7. Great observations Hollie. My take on running shoes continues to evolve. I started in Saucony’s and then moved to Brooks. I need a neutral shoe and found that the Ghost line was a good fit. When they came out with the Pure Flows, I shifted to them and they are one of my go to shoes. I just got a pair of Pure Flow 3’s and have run all my marathons in Pure Flows. I also tend to be a bad heel striker, I have tried and liked Newton Gravity’s as a means to help me focus on moving up onto my forefoot. From a cushioning perspective, I have now added Hoka’s into my rotation. I was skeptical about this shoe. Great cushioning and very lightweight, which I really like. So bulky does not necessarily mean heavy.

  8. Its awesome that you’ve figured out what works for you. I’ve learned that lighter shoes are better for me because they help me to midfoot strike rather than heel strike.
    I also think foam rolling and working with a knowledgeable chiropractor or PT have helped me with injuries.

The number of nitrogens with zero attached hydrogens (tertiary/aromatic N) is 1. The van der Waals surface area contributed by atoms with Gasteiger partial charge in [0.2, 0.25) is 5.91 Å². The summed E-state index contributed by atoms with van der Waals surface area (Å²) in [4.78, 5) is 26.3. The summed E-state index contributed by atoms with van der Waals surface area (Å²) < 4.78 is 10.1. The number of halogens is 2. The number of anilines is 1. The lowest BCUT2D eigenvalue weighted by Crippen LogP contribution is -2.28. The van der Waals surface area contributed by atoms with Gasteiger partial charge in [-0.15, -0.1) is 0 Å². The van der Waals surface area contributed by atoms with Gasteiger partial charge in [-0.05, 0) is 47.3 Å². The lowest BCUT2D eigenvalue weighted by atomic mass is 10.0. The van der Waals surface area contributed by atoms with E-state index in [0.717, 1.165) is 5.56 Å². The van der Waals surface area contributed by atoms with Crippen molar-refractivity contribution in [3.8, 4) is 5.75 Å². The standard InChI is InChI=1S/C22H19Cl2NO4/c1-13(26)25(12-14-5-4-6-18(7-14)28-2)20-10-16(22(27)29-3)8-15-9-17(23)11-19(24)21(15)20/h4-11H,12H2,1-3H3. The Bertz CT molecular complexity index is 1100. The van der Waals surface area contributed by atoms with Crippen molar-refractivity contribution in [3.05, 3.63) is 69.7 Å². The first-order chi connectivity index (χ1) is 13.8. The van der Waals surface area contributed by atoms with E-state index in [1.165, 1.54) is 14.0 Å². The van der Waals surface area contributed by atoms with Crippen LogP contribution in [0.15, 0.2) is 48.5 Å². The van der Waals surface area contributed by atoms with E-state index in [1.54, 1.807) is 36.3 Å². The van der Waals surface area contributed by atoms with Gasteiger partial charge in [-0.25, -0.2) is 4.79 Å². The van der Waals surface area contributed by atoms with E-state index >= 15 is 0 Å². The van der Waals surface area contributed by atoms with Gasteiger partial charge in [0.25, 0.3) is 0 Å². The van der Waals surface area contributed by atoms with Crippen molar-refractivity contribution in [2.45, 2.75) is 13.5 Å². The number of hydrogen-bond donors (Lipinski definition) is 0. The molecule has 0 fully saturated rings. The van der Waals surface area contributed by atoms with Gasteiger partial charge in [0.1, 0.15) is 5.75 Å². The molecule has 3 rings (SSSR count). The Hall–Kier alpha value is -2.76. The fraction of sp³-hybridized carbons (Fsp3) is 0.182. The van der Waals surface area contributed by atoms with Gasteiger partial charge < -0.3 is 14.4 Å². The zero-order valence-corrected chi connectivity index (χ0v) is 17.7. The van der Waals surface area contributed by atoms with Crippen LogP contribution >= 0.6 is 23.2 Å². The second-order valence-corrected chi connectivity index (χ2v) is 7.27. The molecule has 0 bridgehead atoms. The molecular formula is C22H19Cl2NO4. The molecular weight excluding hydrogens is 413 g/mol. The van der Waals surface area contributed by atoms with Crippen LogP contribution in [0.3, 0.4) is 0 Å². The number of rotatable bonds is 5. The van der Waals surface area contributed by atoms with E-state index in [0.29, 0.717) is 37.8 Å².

9. I wear different shoes for different runs. The only really “minimal” shoes I’ve had were my racing flats (now retired since I got hurt in them) and my Brooks Pureflow, which I mostly used for short mileage when I ran in them, but they are also now retired and i use them for the gym. There are so many shoe options now… even if someone likes a low drop like 8mm, you can find trainers like that. Maybe because I run more now, I pay more attention, but it seems like in the past few years, more options have come out in general. Hokas are really popular with my friends here and they love them. I think different things work for different people, too. Shoes are so tricky and I’ve gotten different evaluations at different stores and at different stages of my running “career”.

    I do think that yoga kept me injury free for a long time. It forced me to stretch and ironically, I took it up when I was injured and needed an activity to do. Plus it just makes me feel better and enjoy a more low-key workout some days 🙂